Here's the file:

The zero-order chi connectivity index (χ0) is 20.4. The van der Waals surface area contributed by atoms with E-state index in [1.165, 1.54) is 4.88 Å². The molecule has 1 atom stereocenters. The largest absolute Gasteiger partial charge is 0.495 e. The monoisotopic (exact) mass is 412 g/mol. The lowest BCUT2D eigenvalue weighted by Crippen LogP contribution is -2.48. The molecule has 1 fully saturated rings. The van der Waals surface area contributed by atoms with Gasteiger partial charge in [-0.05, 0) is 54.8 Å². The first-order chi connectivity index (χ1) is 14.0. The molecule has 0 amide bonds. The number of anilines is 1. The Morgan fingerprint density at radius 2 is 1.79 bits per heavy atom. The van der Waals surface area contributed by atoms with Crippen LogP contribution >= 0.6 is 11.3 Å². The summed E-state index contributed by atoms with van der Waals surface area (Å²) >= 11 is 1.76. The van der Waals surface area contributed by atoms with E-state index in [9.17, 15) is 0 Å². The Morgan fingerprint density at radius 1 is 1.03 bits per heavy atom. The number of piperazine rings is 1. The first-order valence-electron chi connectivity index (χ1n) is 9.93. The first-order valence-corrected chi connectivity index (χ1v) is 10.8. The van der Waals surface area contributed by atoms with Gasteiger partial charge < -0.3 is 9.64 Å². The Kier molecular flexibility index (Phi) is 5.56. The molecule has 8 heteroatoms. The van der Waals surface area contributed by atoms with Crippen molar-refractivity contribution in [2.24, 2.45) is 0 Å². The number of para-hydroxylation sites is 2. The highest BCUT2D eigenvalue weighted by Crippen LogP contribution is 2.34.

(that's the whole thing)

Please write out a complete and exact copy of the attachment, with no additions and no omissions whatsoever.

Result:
The zero-order chi connectivity index (χ0) is 20.4. The van der Waals surface area contributed by atoms with E-state index in [1.165, 1.54) is 4.88 Å². The molecule has 1 atom stereocenters. The largest absolute Gasteiger partial charge is 0.495 e. The monoisotopic (exact) mass is 412 g/mol. The lowest BCUT2D eigenvalue weighted by Crippen LogP contribution is -2.48. The molecule has 1 fully saturated rings. The van der Waals surface area contributed by atoms with Gasteiger partial charge in [-0.05, 0) is 54.8 Å². The first-order chi connectivity index (χ1) is 14.0. The molecule has 0 amide bonds. The number of anilines is 1. The Morgan fingerprint density at radius 2 is 1.79 bits per heavy atom. The van der Waals surface area contributed by atoms with Crippen LogP contribution >= 0.6 is 11.3 Å². The summed E-state index contributed by atoms with van der Waals surface area (Å²) >= 11 is 1.76. The van der Waals surface area contributed by atoms with E-state index in [9.17, 15) is 0 Å². The Morgan fingerprint density at radius 1 is 1.03 bits per heavy atom. The number of piperazine rings is 1. The first-order valence-electron chi connectivity index (χ1n) is 9.93. The first-order valence-corrected chi connectivity index (χ1v) is 10.8. The van der Waals surface area contributed by atoms with Gasteiger partial charge < -0.3 is 9.64 Å². The Kier molecular flexibility index (Phi) is 5.56. The molecule has 8 heteroatoms. The van der Waals surface area contributed by atoms with Crippen molar-refractivity contribution in [2.24, 2.45) is 0 Å². The number of para-hydroxylation sites is 2. The highest BCUT2D eigenvalue weighted by Crippen LogP contribution is 2.34.